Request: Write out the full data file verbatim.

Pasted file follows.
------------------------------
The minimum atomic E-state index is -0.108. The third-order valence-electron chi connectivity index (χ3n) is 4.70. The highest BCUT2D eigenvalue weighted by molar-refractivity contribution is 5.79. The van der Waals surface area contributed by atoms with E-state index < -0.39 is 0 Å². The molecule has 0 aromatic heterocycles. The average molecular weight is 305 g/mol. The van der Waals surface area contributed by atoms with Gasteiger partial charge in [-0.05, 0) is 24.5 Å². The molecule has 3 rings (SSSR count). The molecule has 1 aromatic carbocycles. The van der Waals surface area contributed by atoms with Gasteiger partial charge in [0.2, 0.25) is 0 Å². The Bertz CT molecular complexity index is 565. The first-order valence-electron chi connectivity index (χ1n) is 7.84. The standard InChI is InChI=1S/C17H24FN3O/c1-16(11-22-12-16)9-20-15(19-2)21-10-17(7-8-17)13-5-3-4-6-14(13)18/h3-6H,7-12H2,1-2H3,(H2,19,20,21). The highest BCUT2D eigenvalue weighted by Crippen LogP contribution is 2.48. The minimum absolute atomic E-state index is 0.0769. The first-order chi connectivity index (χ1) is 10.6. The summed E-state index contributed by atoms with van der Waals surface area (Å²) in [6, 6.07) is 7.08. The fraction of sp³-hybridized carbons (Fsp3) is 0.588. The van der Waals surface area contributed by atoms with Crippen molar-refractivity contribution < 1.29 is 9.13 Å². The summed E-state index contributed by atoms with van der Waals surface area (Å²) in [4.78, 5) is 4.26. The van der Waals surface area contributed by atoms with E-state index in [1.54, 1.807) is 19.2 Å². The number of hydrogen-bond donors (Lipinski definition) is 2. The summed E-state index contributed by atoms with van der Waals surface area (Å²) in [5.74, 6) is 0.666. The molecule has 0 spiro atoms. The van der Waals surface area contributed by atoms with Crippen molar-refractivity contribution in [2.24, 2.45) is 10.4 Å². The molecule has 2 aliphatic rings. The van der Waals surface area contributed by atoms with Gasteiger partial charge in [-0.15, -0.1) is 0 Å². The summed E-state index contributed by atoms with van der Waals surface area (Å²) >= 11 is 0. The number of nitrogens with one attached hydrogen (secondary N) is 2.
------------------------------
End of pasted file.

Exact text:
The minimum atomic E-state index is -0.108. The third-order valence-electron chi connectivity index (χ3n) is 4.70. The highest BCUT2D eigenvalue weighted by molar-refractivity contribution is 5.79. The van der Waals surface area contributed by atoms with E-state index < -0.39 is 0 Å². The molecule has 0 aromatic heterocycles. The average molecular weight is 305 g/mol. The van der Waals surface area contributed by atoms with Gasteiger partial charge in [-0.05, 0) is 24.5 Å². The molecule has 3 rings (SSSR count). The molecule has 1 aromatic carbocycles. The van der Waals surface area contributed by atoms with Gasteiger partial charge in [0.2, 0.25) is 0 Å². The Bertz CT molecular complexity index is 565. The first-order valence-electron chi connectivity index (χ1n) is 7.84. The standard InChI is InChI=1S/C17H24FN3O/c1-16(11-22-12-16)9-20-15(19-2)21-10-17(7-8-17)13-5-3-4-6-14(13)18/h3-6H,7-12H2,1-2H3,(H2,19,20,21). The highest BCUT2D eigenvalue weighted by Crippen LogP contribution is 2.48. The minimum absolute atomic E-state index is 0.0769. The first-order chi connectivity index (χ1) is 10.6. The summed E-state index contributed by atoms with van der Waals surface area (Å²) in [6, 6.07) is 7.08. The fraction of sp³-hybridized carbons (Fsp3) is 0.588. The van der Waals surface area contributed by atoms with Crippen molar-refractivity contribution < 1.29 is 9.13 Å². The summed E-state index contributed by atoms with van der Waals surface area (Å²) in [4.78, 5) is 4.26. The van der Waals surface area contributed by atoms with E-state index in [1.54, 1.807) is 19.2 Å². The number of hydrogen-bond donors (Lipinski definition) is 2. The summed E-state index contributed by atoms with van der Waals surface area (Å²) in [5.74, 6) is 0.666. The molecule has 0 spiro atoms. The van der Waals surface area contributed by atoms with Crippen molar-refractivity contribution in [2.24, 2.45) is 10.4 Å². The molecule has 2 aliphatic rings. The van der Waals surface area contributed by atoms with Gasteiger partial charge in [-0.15, -0.1) is 0 Å². The summed E-state index contributed by atoms with van der Waals surface area (Å²) >= 11 is 0. The number of nitrogens with one attached hydrogen (secondary N) is 2.